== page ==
6 Second generation wrestlers who didn't live up to their legendary fathers
Being a second-generation wrestler can bring a ton of pressure with it, and a lot of times, it can be as much of a burden as a boon. Although a number of second-generation stars like The Rock, Randy Orton, and Charlotte Flair have made it to the top, a lot are less successful for a variety of reasons.
We decided to take a look at some second-generation stars who did not live up to the legacy of their famous fathers. Some of these names were very good in their own right, but they just didn't come close to the legacy.
#6 Joe Henning aka Curtis Axel (son of Curt Henning)
Axel did find some early success in WWE, getting Paul Heyman as his manager and winning the WWE Intercontinental Championship. He even has a clean win over Triple H.
However, Axel's push didn't last, despite being pretty talented inside the squared circle. He found some success later as part of the B-Team along with Bo Dallas.
However, Axel simply hasn't risen to the same level as his father Curt Henning, who is still regarded as one of the best to have stepped inside the squared circle. Axel is, in fact, a third-generation wrestler. His grandfather Larry "The Axe" Henning is also a legend inside the squared circle.
Currently, Curtis Axel isn't doing much in WWE and hasn't had too many storylines of late. He is someone who WWE can use better, even though he probably won't ever be a main eventer in the company. Axel showed that he's capable of decent comedy during with the B-Team, and that could be a role for him in the future.
#5 Manu (son of Afa Anoaʻi)
Manu is the son of Afa Anoaʻi and is a member of the famous Anoa'i family. He's related to The Rock, Roman Reigns, Rikishi and The Usos amongst others. Manu's father Afa Anoaʻi is probably best known for being a part of the Wild Samoans. He was a 3-time Tag-Team Champion in the WWF and was inducted into the WWE Hall of Fame as part of the class of 2007.
Manu, however, was in the WWE for a very short period. His full-time debut came at 2008's Unforgiven faction as one of the members of Legacy. However, Manu was removed from Legacy only a couple of months later before being released by the WWE in early 2009.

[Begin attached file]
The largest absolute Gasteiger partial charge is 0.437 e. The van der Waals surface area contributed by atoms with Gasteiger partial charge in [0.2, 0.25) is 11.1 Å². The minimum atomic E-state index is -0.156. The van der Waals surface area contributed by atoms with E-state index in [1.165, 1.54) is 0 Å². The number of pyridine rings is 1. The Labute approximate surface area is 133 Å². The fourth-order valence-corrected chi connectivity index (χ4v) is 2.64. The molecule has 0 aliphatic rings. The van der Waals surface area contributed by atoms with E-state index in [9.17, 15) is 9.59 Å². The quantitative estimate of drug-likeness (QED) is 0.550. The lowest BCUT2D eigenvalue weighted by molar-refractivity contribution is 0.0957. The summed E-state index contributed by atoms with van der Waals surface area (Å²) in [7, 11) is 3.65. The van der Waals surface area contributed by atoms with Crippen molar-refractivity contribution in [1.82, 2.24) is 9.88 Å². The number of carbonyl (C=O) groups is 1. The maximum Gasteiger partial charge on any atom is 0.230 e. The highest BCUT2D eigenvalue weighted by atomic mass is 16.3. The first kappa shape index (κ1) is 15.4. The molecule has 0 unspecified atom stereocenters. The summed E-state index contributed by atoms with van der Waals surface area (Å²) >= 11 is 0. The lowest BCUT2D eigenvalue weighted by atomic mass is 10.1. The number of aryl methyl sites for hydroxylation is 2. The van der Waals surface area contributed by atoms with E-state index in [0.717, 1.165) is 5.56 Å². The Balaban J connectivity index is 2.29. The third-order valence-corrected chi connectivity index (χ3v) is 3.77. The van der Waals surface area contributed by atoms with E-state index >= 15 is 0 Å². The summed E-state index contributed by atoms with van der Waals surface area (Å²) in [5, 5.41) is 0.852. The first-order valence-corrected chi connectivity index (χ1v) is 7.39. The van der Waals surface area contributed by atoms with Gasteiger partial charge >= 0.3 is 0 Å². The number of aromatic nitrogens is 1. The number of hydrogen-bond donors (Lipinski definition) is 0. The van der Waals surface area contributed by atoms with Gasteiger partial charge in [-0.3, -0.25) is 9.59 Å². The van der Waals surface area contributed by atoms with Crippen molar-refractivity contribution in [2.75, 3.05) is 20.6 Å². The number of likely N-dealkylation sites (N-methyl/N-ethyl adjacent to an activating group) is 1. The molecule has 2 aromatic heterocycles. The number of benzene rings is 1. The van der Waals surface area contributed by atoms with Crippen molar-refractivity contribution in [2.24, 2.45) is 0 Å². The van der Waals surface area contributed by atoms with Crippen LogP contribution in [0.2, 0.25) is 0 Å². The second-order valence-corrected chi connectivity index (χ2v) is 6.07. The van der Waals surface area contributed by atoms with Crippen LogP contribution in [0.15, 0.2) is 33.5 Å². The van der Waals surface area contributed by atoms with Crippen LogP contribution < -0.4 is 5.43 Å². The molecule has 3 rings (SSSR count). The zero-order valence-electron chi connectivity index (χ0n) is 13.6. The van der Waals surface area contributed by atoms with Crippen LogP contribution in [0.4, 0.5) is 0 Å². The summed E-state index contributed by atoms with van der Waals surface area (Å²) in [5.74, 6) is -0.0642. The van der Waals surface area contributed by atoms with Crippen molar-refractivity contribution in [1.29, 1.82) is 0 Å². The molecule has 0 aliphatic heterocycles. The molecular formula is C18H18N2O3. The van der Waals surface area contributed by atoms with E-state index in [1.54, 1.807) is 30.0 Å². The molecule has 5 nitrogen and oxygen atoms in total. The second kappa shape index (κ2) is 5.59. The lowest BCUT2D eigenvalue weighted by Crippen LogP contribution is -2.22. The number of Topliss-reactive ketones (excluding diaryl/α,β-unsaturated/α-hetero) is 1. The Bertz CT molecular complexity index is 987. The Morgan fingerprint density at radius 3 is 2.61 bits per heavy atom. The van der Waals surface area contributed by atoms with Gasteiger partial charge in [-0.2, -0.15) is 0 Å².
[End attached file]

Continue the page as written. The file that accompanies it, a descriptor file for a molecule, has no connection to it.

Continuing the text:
Randy Orton later spoke to WWE Magazine about why Manu was kicked out of Legacy:
Respect, that’s something that Manu, who had a chance to be part of Legacy, didn’t have. He grew up in the business, and you would’ve thought he’d have that ingrained in his mind. He had been wrestling since his early teens, and he thought that he was already a veteran in his early 20s. That’s what got him fired from Legacy.
WWE didn't have anything else after Manu was out of Legacy so they decided to release him. Unfortunately for Manu, he never made his way back to the company.
#4 Erik Watts (son of Bill Watts)
Bill Watts was the controversial and legendary booker and Executive Vice President of WCW. Despite Watts' legendary status in pro wrestling, his son Erik Watts did not live up to the legacy. Erik was a bland performer but he was pushed to the top during his WCW run, with his father being the booker at the time.
Erik Watts kept getting put into high-profile matches despite clearly not being up to the mark for it and the WCW fans never ended up accepting him for it. His bland babyface persona didn't get him anywhere in WCW and after leaving the promotion he ended up having a brief run in the WWF in the mid-'90s.